Linked by Adam S on Wed 18th Jun 2008 17:59 UTC, submitted by TB
Linux For years now we have heard about Linux on the desktop and its need to make a concerted effort to illustrate its value to the end user and whatnot. The point of it all being is that if we expect Linux to become a household name, we must find away to get it into the minds of the typical user, like we have seen with Windows.
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RE[3]: Marketing.
by stabbyjones on Thu 19th Jun 2008 02:00 UTC in reply to "RE[2]: Marketing."
stabbyjones
Member since:
2008-04-15

Gamers and users are seperate people.

users just want a computer, they don't need games beyond solitare, maybe they want something pretty but ultimately they just want something that gets the job done. every os is capable of fitting these needs.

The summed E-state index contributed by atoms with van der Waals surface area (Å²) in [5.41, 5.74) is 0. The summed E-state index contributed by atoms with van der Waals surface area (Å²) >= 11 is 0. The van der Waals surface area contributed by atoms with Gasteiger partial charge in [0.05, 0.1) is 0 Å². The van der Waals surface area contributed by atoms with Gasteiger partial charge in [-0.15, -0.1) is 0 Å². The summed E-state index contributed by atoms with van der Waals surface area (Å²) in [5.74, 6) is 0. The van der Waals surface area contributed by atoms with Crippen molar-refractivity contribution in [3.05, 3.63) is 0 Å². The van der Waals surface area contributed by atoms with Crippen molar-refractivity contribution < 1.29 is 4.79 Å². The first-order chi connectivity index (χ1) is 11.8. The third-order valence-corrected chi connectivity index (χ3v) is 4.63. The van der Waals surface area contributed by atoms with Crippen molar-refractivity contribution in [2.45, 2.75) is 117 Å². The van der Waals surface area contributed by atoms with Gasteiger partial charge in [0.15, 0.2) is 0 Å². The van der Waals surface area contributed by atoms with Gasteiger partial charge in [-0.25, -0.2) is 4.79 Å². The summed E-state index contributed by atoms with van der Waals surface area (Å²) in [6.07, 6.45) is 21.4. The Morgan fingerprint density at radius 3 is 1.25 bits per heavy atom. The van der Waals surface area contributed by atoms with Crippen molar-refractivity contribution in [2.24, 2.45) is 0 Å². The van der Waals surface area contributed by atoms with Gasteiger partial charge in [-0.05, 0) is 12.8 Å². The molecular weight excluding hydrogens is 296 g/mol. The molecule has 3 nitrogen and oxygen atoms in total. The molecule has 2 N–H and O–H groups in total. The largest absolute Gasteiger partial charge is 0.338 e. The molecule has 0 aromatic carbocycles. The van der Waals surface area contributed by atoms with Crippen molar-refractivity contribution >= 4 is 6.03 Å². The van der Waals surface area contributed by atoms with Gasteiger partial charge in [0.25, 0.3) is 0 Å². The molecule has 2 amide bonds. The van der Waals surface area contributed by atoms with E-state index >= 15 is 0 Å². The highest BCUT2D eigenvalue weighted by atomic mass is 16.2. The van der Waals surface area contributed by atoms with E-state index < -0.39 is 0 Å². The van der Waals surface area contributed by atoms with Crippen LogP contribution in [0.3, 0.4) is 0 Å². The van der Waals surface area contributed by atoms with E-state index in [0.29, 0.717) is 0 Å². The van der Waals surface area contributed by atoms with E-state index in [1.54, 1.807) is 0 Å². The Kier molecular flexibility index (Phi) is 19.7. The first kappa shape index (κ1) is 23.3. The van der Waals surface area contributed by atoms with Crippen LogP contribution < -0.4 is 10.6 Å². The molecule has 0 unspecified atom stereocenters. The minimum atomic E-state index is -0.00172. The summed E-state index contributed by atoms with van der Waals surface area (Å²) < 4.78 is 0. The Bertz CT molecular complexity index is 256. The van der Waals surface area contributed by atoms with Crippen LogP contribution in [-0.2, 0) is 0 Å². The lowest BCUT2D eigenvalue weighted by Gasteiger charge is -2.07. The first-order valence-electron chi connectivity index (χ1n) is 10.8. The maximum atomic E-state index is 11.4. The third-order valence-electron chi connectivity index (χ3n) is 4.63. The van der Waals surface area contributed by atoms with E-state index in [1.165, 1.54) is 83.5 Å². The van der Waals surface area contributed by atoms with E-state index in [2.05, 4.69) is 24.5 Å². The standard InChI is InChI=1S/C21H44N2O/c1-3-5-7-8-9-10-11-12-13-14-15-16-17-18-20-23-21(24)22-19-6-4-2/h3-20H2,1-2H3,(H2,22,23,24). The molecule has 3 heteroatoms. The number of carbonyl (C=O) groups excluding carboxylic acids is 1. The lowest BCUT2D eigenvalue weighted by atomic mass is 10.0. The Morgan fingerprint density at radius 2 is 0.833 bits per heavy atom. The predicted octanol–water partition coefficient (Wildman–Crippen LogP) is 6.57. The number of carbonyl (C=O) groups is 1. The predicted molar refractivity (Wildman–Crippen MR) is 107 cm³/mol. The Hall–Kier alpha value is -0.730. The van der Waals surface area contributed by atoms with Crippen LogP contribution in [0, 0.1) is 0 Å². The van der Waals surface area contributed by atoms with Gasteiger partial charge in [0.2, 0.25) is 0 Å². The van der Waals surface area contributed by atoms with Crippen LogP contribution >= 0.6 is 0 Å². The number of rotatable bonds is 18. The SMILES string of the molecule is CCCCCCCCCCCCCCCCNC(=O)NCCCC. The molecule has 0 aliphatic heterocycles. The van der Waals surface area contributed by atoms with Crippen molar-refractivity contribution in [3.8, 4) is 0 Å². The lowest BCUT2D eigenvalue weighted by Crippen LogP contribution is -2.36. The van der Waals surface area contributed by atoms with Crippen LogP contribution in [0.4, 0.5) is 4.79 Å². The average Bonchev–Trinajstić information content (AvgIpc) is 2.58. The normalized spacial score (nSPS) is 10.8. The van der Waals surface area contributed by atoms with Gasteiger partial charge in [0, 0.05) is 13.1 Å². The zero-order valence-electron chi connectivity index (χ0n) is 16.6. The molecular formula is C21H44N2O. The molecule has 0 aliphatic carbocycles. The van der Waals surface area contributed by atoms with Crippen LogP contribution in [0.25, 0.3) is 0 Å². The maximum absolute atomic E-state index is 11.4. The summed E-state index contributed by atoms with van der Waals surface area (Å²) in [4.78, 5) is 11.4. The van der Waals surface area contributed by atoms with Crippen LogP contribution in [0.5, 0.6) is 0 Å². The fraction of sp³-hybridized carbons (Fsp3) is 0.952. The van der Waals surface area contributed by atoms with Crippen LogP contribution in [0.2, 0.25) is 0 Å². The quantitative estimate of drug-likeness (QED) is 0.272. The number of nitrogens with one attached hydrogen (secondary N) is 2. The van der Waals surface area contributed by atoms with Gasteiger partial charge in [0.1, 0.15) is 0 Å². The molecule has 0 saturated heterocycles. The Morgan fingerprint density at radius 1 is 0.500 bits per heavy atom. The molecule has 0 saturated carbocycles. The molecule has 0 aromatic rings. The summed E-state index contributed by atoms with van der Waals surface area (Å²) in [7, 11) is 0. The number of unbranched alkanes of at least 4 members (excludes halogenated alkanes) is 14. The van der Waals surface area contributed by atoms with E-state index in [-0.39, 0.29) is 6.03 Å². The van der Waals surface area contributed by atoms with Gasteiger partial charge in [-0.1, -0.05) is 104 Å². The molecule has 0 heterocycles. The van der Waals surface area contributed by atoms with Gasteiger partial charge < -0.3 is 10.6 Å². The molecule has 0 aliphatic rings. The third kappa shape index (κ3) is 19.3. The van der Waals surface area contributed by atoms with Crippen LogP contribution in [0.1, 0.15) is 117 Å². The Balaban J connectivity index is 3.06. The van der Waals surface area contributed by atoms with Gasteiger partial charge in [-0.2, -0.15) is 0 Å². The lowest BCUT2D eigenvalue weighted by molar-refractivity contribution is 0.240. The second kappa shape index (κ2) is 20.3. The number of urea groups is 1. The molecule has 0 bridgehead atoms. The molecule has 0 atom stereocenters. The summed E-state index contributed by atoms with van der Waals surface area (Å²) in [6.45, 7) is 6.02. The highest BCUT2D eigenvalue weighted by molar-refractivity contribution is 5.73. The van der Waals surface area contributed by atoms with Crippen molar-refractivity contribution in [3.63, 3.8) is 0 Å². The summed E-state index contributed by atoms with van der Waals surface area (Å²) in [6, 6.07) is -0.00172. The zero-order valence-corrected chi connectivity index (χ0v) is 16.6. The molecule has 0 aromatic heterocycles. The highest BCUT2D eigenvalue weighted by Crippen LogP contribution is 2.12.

Then people who play games want games first before anything else. even on the EEEpc forum i saw a post titled "will it play WOW?".

That is how much a single thing will sway opinion.

My point was that you need to be able to fill these spaces and games are still too difficult to get running on linux.

As far as everything else is concerned i've started a lot of people on ubuntu 8.04 and moved some of them to debian. There isn't a large learning curve beyond repos and GNOME navigation.

The "they just work" opinion annoys me because every OS can just work. If OEM's started putting Linux on machines they would be doing the same thing i do. making a fresh install usable to the person taking one home for the first time.

it's up to OEM's to create a similar style of base install that includes what people need without them having to do it themselves.
the reason Macs have an advantage here is because they own all the apps people want on a mac so they are easy to bundle.

The distro's give you the base, the OEM builds the machine and customises, then the user takes it home and says "wow, it just works"

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